Export Permits and Clearances

The Merchandise Directory of Export Permit is issued jointly by the Ministry of Commerce (MOFCOM) and the General Administration of Customs. In 2017, food products for which export permits are required include corn and corn powder, wheat and wheat powder, and livestock (live or frozen meat products). This is the only exception for food products that need an export permit.

Other Permits and Licenses

You need a license to make, trade, or sell food. There are some exceptions for selling edible agricultural goods. If you sell food online, you need to register with your state’s Food and Drug Administration to comply with food safety laws.

Step-by-Step Guide to Exporting Food In China

China is the second-largest food market in the world, and it is growing quickly. If you want to grow your business, exporting your food to China can be a great way to do that. However, exporting food to China can also be daunting. That’s why this step-by-step guide will make the process straightforward for you.

Step 1: Complete the Registration Process for Importers and Exporters

China is a big market for foreign products. A lot of companies use both general trade export and cross-border e-commerce to sell their products in China. If you choose either option, foreign food and cosmetic importers and exporters must register with the “Registration Systems of Imported Food and Cosmetic Importers and Exporters.”

Step 2: Prepare Necessary Documents, Obtain PreImport Licensing and Trademark Registration. 

There are several documents you will need to export food to China. The first is a food import license, which can be obtained from the Customs office of China. Other details of the products, such as quality, quarantine, origin, and import control, as well as a thorough packaging list and a description of the packaging material, are all required, among other things should be properly documented.

FOOD REGULATIONS IN CHINA pre-import-licenses

There are different documentation requirements for different types of food products when exporting to China. However, in general, the exporter may need to provide the following documents:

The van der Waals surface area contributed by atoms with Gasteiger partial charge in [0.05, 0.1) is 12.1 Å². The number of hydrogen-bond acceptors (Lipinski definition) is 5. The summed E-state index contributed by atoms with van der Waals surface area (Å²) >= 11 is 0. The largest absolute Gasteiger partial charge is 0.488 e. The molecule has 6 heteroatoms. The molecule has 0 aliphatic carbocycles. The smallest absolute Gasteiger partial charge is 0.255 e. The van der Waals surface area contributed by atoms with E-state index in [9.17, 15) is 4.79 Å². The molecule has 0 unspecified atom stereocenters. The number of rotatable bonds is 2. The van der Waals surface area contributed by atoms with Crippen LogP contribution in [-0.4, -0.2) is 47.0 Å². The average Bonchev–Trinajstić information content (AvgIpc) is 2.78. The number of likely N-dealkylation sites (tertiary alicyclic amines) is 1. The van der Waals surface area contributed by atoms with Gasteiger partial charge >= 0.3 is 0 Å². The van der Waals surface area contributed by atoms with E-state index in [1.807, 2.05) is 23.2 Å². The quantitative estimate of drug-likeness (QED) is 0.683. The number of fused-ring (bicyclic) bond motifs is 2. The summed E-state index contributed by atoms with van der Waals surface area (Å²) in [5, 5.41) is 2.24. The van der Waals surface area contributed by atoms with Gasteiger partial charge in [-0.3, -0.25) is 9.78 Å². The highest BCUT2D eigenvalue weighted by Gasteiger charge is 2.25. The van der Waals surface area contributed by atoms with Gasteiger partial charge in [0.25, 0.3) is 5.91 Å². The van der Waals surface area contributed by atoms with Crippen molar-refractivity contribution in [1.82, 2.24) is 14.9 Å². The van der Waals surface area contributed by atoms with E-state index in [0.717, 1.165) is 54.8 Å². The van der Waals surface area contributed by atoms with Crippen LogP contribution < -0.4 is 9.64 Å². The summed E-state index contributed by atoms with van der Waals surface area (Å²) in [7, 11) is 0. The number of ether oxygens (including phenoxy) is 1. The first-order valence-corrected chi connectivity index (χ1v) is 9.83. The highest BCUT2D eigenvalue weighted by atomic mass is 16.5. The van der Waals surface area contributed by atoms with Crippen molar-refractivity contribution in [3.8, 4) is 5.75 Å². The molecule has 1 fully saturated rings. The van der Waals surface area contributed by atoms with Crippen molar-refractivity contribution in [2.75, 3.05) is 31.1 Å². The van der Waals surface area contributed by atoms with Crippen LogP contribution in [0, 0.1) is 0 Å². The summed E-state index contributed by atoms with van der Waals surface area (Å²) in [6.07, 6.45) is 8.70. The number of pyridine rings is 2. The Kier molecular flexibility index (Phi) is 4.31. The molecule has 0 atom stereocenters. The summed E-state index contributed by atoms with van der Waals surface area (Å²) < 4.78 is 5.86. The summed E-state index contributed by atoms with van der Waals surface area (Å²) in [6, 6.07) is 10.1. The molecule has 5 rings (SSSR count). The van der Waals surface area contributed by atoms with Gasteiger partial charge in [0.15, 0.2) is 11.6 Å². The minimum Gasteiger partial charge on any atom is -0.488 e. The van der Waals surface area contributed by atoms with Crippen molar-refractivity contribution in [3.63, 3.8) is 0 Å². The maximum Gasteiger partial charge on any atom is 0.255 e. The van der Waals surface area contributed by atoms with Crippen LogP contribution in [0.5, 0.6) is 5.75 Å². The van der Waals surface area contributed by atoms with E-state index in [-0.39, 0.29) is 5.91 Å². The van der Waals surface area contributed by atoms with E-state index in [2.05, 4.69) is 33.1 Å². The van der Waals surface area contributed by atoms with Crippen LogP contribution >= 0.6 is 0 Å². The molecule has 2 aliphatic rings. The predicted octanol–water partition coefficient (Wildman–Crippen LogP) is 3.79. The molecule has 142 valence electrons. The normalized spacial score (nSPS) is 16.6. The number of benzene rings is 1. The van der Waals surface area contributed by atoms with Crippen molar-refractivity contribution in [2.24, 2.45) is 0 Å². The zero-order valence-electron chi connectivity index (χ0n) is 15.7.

• Commercial invoice;
  • A detailed packaging list;
  • Bill of lading;
  • Certificate for export from country of origin;
  • Hygiene/Health certificate;
  • Certificate of bottling date (for drinks);
  • Certificate of free sale;
  • Sample of the original label;
  • Sample of Chinese label; and
  • Inspection certificate issued by AQSIQ.

For Pre-Import Licensing of export food products, China does not require it in general, but if the product is listed in the 2019 Goods Catalogue for Automatic Import License Management, such as poultry and dairy product, importers should apply for an Automatic Import License, which is provided by the Ministry of Commerce (MOFCOM).

In Trademark registration, registering your food product’s trademark in China is a critical step in ensuring the success of your food product in the Chinese market. Your food product’s trademark will be used on Chinese food labels, so it is important to make sure that your trademark is protectable and registerable in China. This is process is recommended for foreign food companies that plan on selling their food products in China.

Step 3: Labeling

To be imported into China, every food product must be labeled in simplified Chinese characters. Chinese Inspection and Quarantine (CIQ) must approve all labels before they can be used following AQSIQ. Because China’s labeling regulations are constantly changing, it is recommended that you check with specialists to ensure compliance.

Step 4: Food Safety Inspections and Customs Clearance

Once the food products have arrived in China, they are inspected by Customs officers, who examine them for compliance with applicable shipping documentation and labeling standards. The GACC will provide a China Entry-Exit Inspection and Quarantine Bureau (CIQ) certificate, which the Chinese government will recognize. Every shipment of product into China is required to have this certificate produced. Before a CIQ declaration may be issued to a company, it must first submit the following documents: the company’s business license, import license, quota certificate, product safety compliance declaration, and comprehensive product information.

Enforcement of Food Regulations

Strict as it is, food safety regulation in China is only as good as its enforcement. The Chinese government has been working to improve food safety enforcement by increasing inspections of food manufacturing facilities and food retailers, as well as issuing fines and penalties for violations.

By these regulations, food producers in China have to step up their food safety game, which could lead to increased competition for international food manufacturers but when it comes to quality and safety, consumers always come first.

There are agencies tasked explicitly with food safety in China. Let’s see and get to know them and their responsibilities a little better.

  1. State Market Supervision Administration: They are the ones responsible for monitoring and enforcing food safety standards in all food industries in China.
  2. General Administration of Customs: The agency that is in charge of making sure food laws and regulations are followed at ports.
  3. National Health Commission (NHFPC): This agency evaluates food safety risks at the national level and issues food safety standards.

Need help grasping food regulations in China and exporting there?

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We have helped hundreds of food producers and companies with entering the Chinese market both through distribution and eCommerce. Contact us to learn more about the solutions we have for you and understand more about the opportunities China represents for foreign Food brands.